Gill said no.  He argued that, in drafting the Mine Act, Congress did not intend for the horn standard to be enforced in isolation from the four general provisions of 56.14100.  In summary, these obligate an operator to find hazards, fix them promptly, take the affected vehicle out of service if prompt repair is not possible, and report/record defects that are not repaired in a timely manner.  Encouraging operators to find and fix is precisely what Congress had in mind, Gill contended. "Not punishing operators for finding malfunctioning equipment during pre-shift examinations is an incentive to thoroughly conduct such examination," he said.

MSHA also brought up the dodge, mentioned earlier, of operators allegedly trying to escape strict liability by feigning that a pre-op was needed, then tagging out the equipment while the inspector looks on.  In that context, the government cited a 2002 case in which the presiding ALJ, quoting the Review Commission, said that standards like the provision for horns must be complied with      if the equipment might be used on mine property [our emphasis]. "Only if equipment has been effectively taken out of service can  an operator avoid the consequences of defective conditions," ALJ Michael Zielinski wrote.

Gill conceded his decision ran counter to that rationale, but nonetheless held to his position that he would not "construe the conflicting legal standards in such a way as to effectively write Section 56.14100, the maintenance provision, out of the Regulations or seriously diminish its effect." In a footnote, he added that his ruling does not diminish 56.14132(a) either, rather it recognized that the two standards "can and should co-exist." 

If MSHA chooses to appeal Gill's ruling, it will most certainly be on the basis of the Commission language Zielinski referenced.

But it may not have to.  The Agency has already appealed a 2009 ruling vacating a citation for a defective backup alarm on a lube truck at Nally & Hamilton Enterprises' Chestnut Flats surface coal mine in Kentucky. In that case, an inspector observed the condition while the vehicle was operating in the pit and after it had been pre-opted.  ALJ Jerold Feldman threw out the ticket after the inspector testified he believed the alarm had first begun to malfunction during the shift.  "Fundamental fairness dictates that a mine operator must be given a reasonable period of time to address defects after they have been noted by the pre-shift examiner . . . ," Feldman wrote.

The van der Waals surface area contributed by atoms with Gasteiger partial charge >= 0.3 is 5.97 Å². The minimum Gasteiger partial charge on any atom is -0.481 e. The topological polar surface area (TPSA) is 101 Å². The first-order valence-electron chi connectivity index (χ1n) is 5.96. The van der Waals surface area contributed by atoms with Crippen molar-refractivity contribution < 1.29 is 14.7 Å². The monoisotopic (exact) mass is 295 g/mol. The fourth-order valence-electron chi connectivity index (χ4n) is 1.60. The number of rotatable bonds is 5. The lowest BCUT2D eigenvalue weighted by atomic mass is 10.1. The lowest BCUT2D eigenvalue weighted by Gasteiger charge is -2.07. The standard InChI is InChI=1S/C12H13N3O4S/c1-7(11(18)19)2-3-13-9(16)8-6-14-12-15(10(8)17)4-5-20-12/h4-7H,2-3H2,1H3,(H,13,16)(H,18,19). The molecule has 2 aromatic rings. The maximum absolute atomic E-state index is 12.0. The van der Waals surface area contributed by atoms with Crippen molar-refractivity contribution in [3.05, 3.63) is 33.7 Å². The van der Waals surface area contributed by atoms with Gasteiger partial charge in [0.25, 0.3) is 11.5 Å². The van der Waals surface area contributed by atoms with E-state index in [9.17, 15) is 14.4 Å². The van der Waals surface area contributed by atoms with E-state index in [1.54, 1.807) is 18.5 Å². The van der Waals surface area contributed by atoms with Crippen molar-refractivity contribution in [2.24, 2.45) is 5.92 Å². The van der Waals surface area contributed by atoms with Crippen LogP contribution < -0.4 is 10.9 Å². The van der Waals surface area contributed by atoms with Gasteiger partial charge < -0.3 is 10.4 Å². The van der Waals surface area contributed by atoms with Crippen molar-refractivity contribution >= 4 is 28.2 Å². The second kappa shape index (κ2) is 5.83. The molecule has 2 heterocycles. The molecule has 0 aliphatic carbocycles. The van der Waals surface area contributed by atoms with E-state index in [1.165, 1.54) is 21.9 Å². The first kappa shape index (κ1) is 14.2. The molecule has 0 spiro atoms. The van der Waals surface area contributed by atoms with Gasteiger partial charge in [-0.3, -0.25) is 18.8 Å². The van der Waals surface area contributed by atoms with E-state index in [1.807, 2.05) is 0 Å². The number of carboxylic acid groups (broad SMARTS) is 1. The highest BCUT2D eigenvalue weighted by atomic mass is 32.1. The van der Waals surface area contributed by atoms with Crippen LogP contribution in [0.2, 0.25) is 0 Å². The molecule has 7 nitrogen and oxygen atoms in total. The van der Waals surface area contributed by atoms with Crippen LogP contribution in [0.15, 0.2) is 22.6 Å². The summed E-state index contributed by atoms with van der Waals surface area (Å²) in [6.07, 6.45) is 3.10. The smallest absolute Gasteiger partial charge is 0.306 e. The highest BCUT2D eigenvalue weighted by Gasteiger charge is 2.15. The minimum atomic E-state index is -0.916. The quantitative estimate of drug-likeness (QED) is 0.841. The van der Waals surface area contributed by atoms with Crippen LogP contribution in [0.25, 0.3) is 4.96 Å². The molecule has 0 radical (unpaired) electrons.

The two cases are similar because, in both, the judges ruled the operator must be given an opportunity to fix a defective part, whether it be found on the pre-op or after being discovered while the vehicle is in operation.

The immediate take-away from the Gill decision is that operators could now insist they have the legal right to perform a pre-op examination on any piece of mobile equipment, whether on the ready line or tagged out, and repair any defects before MSHA may inspect it.  Feldman's decision indicates that operators also have the right to repair a defect while the vehicle is in service.  His ruling applies when the defective part was found to be working on the pre-op, and the operator promptly addressed the problem after noticing it. However, we urge you to seek guidance from competent legal counsel before acting on this advice.